There are many things that Cloudette loves about being small: the adorable nicknames, the ability to fit into small spaces and the way she can really hide during a game of cloud hide and seek. But when it comes to helping out the big clouds during storms or doing important cloud jobs, Cloudette doesn’t feel needed. At all. It is only when Cloudette ends up all by herself after a particularly violent thunderstorm that she discovers “the big and important things a little cloud can do.”
Normally I can live without little life-lesson books about fitting in and finding your bliss, but Cloudette is just so darn cute and the story so droll that I had to give it another peek. Tom Lichtenfeld’s watercolor and ink illustrations, especially the sweetly smiling Cloudette, draw the young reader right in, and the side chatter from the other clouds (“Hi, pipsqueak!” or “Prodigious precipitation, pipsqueak!”) will keep adults smiling.
In Cloudette’s struggle to produce rain, she grew larger and grayer and “shook her behind until it made a little rumbling sound”—an image that will amuse little readers and remind grownups of toddlers’ frequent frustrations. Little people who feel small and want to do important things will be inspired by Cloudette and will cheer when she finds her own pond-making mission.
Copyright 2011 BookPage Reviews.
Horn Book Guide Reviews 2011 Fall
While Cloudette doesn't mind being small, she aspires to do something big-cloud important, like make a garden grow or a waterfall flow. When she comes across a desperate frog in a dried-out pond, she finally finds her inspiration--and lets loose. Invitingly unfussy mixed-media illustrations, heavy on the sky-blue, and thoughtful book design, including entertaining cloud-peanut-gallery comments, give flavor to Cloudette's journey. Copyright 2011 Horn Book Guide Reviews.
Kirkus Reviews 2011 February #2
Lichtenheld takes a charming turn with the "tiny but mighty" theme. Cloudette usually enjoys being small—she can cavort with birds and kites, and hide between skyscrapers. But she's wistful when other clouds do big things, like create cold fronts and water crops. Her imagination yields lots of wishes, depicted in ink-and-watercolor spot illustrations. "[S]he thought nothing would be more fun than giving some kids a day off from school," accompanies a snowscape with banks billowing up to the windows of the school and buses clearly going nowhere. No one seems to need a little cloud, but when she's blown clear out of her neighborhood, she's welcomed by new friends—an eagle, a bear and fluffy cumuli. She spies a frog in a former pond, now just a puddle of cracked mud, and has a helpful "brainstorm." Lichtenheld's depictions of Cloudette puffing herself up for a fulsome downpour will delight children, and funny turns of phrase ("Even the higher-ups were impressed") will engage adults, too. The whimsy would nicely complement a preschool or primary weather unit. The author even uses rainwater for the watercolor pictures. ("Thank you, clouds," he writes in the media statement.) Sweet and sunny. (Picture book. 3-7) Copyright Kirkus 2011 Kirkus/BPI Communications.All rights reserved.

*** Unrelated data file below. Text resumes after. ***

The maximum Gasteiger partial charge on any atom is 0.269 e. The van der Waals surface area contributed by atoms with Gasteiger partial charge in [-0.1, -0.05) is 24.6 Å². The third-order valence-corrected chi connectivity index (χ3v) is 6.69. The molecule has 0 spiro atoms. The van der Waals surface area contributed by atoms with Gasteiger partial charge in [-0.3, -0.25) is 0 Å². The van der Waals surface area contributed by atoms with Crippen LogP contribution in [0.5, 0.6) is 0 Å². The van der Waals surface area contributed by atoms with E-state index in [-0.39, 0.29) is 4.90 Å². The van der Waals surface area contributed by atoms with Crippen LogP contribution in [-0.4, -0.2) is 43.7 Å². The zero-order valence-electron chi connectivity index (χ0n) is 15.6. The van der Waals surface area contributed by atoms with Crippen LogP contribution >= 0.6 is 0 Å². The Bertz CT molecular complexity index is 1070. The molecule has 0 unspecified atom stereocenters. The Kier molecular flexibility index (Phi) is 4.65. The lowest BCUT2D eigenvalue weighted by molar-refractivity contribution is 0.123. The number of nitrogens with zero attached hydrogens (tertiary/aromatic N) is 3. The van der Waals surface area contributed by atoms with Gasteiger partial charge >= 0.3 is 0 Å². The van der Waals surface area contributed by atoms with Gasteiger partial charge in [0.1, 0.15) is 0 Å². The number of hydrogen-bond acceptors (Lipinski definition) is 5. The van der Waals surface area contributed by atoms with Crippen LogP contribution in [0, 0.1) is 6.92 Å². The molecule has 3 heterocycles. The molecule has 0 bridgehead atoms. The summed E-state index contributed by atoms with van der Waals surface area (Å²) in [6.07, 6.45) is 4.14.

Publishers Weekly Reviews 2011 January #1
Lichtenheld, the illustrator of Shark vs. Train, turns in a quieter story about a small cloud and her search for a place to fit in (if the scenario recalls 2007's The Police Cloud, rest assured Cloudette stands on her own). It's not that she isn't popular with the larger clouds--"Everybody called her cute little names"--but that she wants to do things like "make a waterfall fall," things that are "big and important." And bigger clouds have a monopoly on creating storms, watering crops, and replenishing rivers. Sprinkled with punny jokes, Lichtenheld's polished spreads show Cloudette as a simple, scalloped-edged puff who looks mighty dejected as she tries to be useful. "Sorry, it's all done by machines," explains a man outside a marvelously retro car wash. Cloudette eventually finds a fine place to rain and gathers a raft of admiring comments. That Cloudette is neither bullied nor intimidated is an important point; she's the one who feels she has a special gift to give, and she solves her problem independently. Neatly constructed and nicely pitched, the message of self-reliance comes through as clear as a cloudless day. Ages 3-7. (Mar.)[Page ]. Copyright 2010 PWxyz LLC
Gr 1-3--Reminiscent of the determination and courage of The Little Engine That Could, this title delivers its message with charm. A petite cloud believes that she is not big enough to accomplish what the big clouds can: provide enough rain to water crops or replenish a flowing waterfall or river. She is inspired by the accomplishments and "good-natured" acts of her larger kin and wants to have a positive effect on the Earth. She floats over a dried-up pond with one little frog hoping for enough rain to revive it. Can Cloudette move beyond what she believes are her limitations and do great things? Lively illustrations in ink, pastels, colored pencils, and watercolors create engaging spreads and characters that tell a story above and beyond the narrative. For example Cloudette's eyes and mouth grow tighter and her color changes from white to gray to black as she builds up enough steam to form that much-needed cloudburst. A few themes emerge for discussions in this multifaceted book, and there are plenty of details for children to discover. An excellent choice for a storytime or classroom. Well done.--Anne Beier, Clifton Public Library, NJ[Page 85]. (c) Copyright 2010. Library Journals LLC, a wholly owned subsidiary of Media Source, Inc. No redistribution permitted.